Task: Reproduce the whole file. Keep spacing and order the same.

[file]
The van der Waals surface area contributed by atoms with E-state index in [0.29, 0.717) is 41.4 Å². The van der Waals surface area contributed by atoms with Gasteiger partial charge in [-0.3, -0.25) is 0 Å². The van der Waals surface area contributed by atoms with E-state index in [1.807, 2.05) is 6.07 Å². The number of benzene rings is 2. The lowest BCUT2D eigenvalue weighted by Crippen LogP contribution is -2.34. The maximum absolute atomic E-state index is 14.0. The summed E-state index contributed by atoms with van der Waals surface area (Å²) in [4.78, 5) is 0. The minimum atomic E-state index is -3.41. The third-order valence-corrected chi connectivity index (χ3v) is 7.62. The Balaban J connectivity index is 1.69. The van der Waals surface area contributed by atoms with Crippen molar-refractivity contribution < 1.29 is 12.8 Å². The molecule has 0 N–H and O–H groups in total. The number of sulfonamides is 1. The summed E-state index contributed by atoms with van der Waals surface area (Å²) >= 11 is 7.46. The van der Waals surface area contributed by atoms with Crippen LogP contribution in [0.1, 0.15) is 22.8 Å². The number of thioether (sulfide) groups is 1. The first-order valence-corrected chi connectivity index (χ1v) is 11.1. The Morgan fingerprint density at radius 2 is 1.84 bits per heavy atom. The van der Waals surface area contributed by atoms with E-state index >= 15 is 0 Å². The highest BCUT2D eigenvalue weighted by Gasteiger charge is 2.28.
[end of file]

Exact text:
The van der Waals surface area contributed by atoms with E-state index in [0.29, 0.717) is 41.4 Å². The van der Waals surface area contributed by atoms with Gasteiger partial charge in [-0.3, -0.25) is 0 Å². The van der Waals surface area contributed by atoms with E-state index in [1.807, 2.05) is 6.07 Å². The number of benzene rings is 2. The lowest BCUT2D eigenvalue weighted by Crippen LogP contribution is -2.34. The maximum absolute atomic E-state index is 14.0. The summed E-state index contributed by atoms with van der Waals surface area (Å²) in [4.78, 5) is 0. The minimum atomic E-state index is -3.41. The third-order valence-corrected chi connectivity index (χ3v) is 7.62. The Balaban J connectivity index is 1.69. The van der Waals surface area contributed by atoms with Crippen molar-refractivity contribution < 1.29 is 12.8 Å². The molecule has 0 N–H and O–H groups in total. The number of sulfonamides is 1. The summed E-state index contributed by atoms with van der Waals surface area (Å²) >= 11 is 7.46. The van der Waals surface area contributed by atoms with Crippen LogP contribution in [0.1, 0.15) is 22.8 Å². The number of thioether (sulfide) groups is 1. The first-order valence-corrected chi connectivity index (χ1v) is 11.1. The Morgan fingerprint density at radius 2 is 1.84 bits per heavy atom. The van der Waals surface area contributed by atoms with E-state index >= 15 is 0 Å². The highest BCUT2D eigenvalue weighted by Gasteiger charge is 2.28.